Football Season 2024/25

The Euros appear to have their own thread. The EPL banter continues. Today marks the end of the domestic 23/24 season. There are of course 2 small European finals but less by design than accident it appears EFL fans are largely disinterested. By all<dan’s feel free to discuss them here but I suspect the little discussion will take place will elsewhere.

So, it’s time to put in place a new thread for the coming (eek) season. Farewell to fans of Ipswich, Leicester and Southampton. Your home is a thread elsewhere on here and good luck to you all. Your civility has of course been welcome here and so you’re welcome to come back and contribute appropriately.

Welcome to Chesterfield and Bromley fans and of course those of Burnley, Luon and Sheffield United.

Fixtures out in June. Bring it on.

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The season is starting badly already for Wolves season ticket holders. Our Korean owners have decided to increase prices from 17% to an eye-watering 133% for under 14’s and wheelchair users. There are no promises to invest the extra money either on or off the pitch. They have stuck two fingers to the fans. Surely the pandemic showed just how important we are. My brother will not be renewing his tickets and there is already a campaign for others to do the same.

In the EPL, ticket pricing is a bit odd (and expensive).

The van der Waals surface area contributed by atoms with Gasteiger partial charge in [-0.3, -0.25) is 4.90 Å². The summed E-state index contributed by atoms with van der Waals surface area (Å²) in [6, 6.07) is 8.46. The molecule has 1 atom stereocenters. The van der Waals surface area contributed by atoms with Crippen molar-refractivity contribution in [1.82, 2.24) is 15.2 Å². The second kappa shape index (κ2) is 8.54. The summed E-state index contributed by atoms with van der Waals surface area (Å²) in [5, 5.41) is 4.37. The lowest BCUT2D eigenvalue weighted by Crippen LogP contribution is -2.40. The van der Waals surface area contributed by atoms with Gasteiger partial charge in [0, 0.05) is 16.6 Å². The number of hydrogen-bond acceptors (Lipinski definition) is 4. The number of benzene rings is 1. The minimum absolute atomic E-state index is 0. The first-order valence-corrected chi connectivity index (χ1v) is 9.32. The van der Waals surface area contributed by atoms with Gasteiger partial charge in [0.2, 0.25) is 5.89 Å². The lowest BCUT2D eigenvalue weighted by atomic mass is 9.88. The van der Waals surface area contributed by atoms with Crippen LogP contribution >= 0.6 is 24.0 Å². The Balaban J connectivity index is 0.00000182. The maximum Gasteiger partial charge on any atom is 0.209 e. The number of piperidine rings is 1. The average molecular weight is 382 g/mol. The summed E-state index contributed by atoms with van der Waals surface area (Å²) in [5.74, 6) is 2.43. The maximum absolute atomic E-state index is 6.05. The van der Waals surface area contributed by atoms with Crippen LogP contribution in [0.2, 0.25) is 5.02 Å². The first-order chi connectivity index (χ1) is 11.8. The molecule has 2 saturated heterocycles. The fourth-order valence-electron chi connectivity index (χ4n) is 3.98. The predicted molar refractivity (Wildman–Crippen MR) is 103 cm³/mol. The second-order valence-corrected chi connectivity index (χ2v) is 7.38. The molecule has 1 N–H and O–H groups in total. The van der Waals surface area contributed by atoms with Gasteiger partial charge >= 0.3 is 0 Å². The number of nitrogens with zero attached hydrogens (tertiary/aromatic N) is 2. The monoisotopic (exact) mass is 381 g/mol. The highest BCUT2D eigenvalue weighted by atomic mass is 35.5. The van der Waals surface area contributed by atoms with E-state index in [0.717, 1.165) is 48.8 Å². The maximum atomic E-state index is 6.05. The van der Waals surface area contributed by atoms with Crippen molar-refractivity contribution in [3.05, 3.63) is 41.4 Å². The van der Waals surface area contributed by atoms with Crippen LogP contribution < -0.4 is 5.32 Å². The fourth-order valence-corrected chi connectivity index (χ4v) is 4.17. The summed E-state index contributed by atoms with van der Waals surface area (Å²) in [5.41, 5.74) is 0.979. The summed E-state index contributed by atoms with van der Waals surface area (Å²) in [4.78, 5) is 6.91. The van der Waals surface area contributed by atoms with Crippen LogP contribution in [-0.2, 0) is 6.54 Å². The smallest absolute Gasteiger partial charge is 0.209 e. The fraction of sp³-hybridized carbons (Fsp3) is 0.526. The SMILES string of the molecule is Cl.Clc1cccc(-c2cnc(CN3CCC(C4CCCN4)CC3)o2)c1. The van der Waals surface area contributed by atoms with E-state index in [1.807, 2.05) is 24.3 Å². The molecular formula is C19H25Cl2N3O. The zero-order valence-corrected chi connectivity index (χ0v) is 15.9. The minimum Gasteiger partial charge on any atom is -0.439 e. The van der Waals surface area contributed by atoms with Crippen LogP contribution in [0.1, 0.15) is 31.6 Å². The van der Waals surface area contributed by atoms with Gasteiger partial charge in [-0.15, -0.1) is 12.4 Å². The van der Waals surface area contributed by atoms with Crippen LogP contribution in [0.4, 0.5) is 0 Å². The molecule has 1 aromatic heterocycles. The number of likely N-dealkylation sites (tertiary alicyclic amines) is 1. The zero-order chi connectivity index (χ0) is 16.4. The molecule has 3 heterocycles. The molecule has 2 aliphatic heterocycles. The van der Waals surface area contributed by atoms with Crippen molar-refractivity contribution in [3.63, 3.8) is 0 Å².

When you look at the graphs showing income for each club, the matchday revenue is tiny compared to TV income. So a 100% increase in ticket revenue will not generate a proportionate increase in revenue (plus, if consider opportunity cost, higher prices might result in less spend on pies,beers and shirts).

It almost makes more sense in the EFL, where TV revenue does not have the same impact.

No idea what the answer is. And no idea how clubs calculate the cost/benefit of ticket prices.

Interesting to read Shia’s mantra for the past few seasons around pitching prices at what you’d broadly expect to pay elsewhere in the EPL for a similar size club with a similar size stadium and fan base i.e. for all the talk of commercial revenue it’s really “what can we get away with compared to others” rather than “what do we need to move forward”. So as long as you’re not well below other similar EPL clubs and not too much above everything is justifiable.

This thread has gone on far too long without a Norwich post to really kick it off in fine fashion.

So role on the new manager appointment to get the ball rolling…

There will be many waiting to discuss our prospects for the new season.